Our current lending environment offers historically low interest rates in conjunction with an extremely hot real estate market. In a setting where multiple offers are being received on any property priced from $150K – $450, it is important to ensure that your offer is taken seriously. To do so, get pre-qualified with an experienced Loan Originator before you make an offer or even start shopping for a home. Getting pre-qualified allows you to know how much of a house you can afford and gives you an edge over the competition. Listing agents advise their sellers to only accept offers from potential buyers who have been pre-qualified.
Here are a few tips to maximize how much you can qualify for:
- Self-employed borrowers: Lenders use the adjusted net earnings from your business to calculate actual income, not the gross sales from the business. Many self-employed individuals write-off a large amount of their gross sales for tax purposes. When you are working with your tax professional, keep in mind that Lenders only use the adjusted net business earnings as a basis for calculating monthly income.
- Know how long you anticipate staying in the home you are looking to purchase: Most first-time homebuyers only stay in their home for a maximum of 7 years. If you are a part of this statistic, consider a longer term ARM (adjustable rate mortgage) such as a 7/1 ARM or a 10/1 ARM. Most adjustable rate mortgages offer you a lower interest rate (versus a 30 year fixed loan) for a fixed period of time. You can increase the loan amount you can qualify for with lower interest rate products such as a 10/1 ARM.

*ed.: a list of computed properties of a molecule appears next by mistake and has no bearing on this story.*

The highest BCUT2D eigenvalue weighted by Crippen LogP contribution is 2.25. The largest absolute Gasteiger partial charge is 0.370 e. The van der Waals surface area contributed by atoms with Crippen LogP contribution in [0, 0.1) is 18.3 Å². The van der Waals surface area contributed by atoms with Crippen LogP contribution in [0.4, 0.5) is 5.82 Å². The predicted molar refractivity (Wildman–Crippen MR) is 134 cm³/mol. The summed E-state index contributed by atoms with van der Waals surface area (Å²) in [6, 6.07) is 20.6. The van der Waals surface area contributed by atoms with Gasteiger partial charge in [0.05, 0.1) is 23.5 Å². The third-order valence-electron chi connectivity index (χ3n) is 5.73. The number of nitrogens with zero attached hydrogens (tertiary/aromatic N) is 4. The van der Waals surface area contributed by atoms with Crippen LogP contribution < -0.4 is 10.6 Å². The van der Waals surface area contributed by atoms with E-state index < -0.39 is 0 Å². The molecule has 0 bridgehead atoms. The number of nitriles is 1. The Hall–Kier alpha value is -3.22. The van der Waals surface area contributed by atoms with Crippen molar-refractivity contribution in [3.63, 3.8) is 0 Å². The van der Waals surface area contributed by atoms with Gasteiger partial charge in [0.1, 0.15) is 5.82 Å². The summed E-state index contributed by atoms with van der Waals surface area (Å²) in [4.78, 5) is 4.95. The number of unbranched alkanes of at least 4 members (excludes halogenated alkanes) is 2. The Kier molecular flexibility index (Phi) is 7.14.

- Debt management: All lenders have to count the minimum monthly payments that show on your credit report in their debt-to-income calculation. A credit report is a snapshot in time, so even if you pay off a credit card on a monthly basis if there is a balance showing on the credit report at the time your Lender pulls your credit the minimum monthly payment will still count in your debt calculation. To maximize what you can qualify for keep your balances on credit cards and other debts that report on your credit report to a minimum.
- Credit scores: Most lenders have risk-based interest rates. What this means is that a lower credit score (680 and below) will usually result in a higher interest rate. A lower interest rate will lower your monthly mortgage payment and the lower the interest rate, the more you can qualify for. If you are looking to improve your credit scores to maximize what you can qualify for here are a few tips:
- With any revolving account such as a credit card that can be charged up, paid down and charged up again, make sure that your current balance is 50% or less than your credit limit. For example if you have a credit card with a limit of $1,000 make sure you keep the balance below $500 to maximize your credit score.
- Don’t close accounts that have been open for a long period of time. One of the algorithms the three credit bureaus (Equifax, TransUnion & Experian) use in creating a credit score is the length of time an account has been open. Many people think that if they close an account it will increase their credit score and that is not accurate. An account with a history of on-time payments that has been open for several years has a very positive impact on your credit score, closing an account like that could actually have a negative impact on your credit score.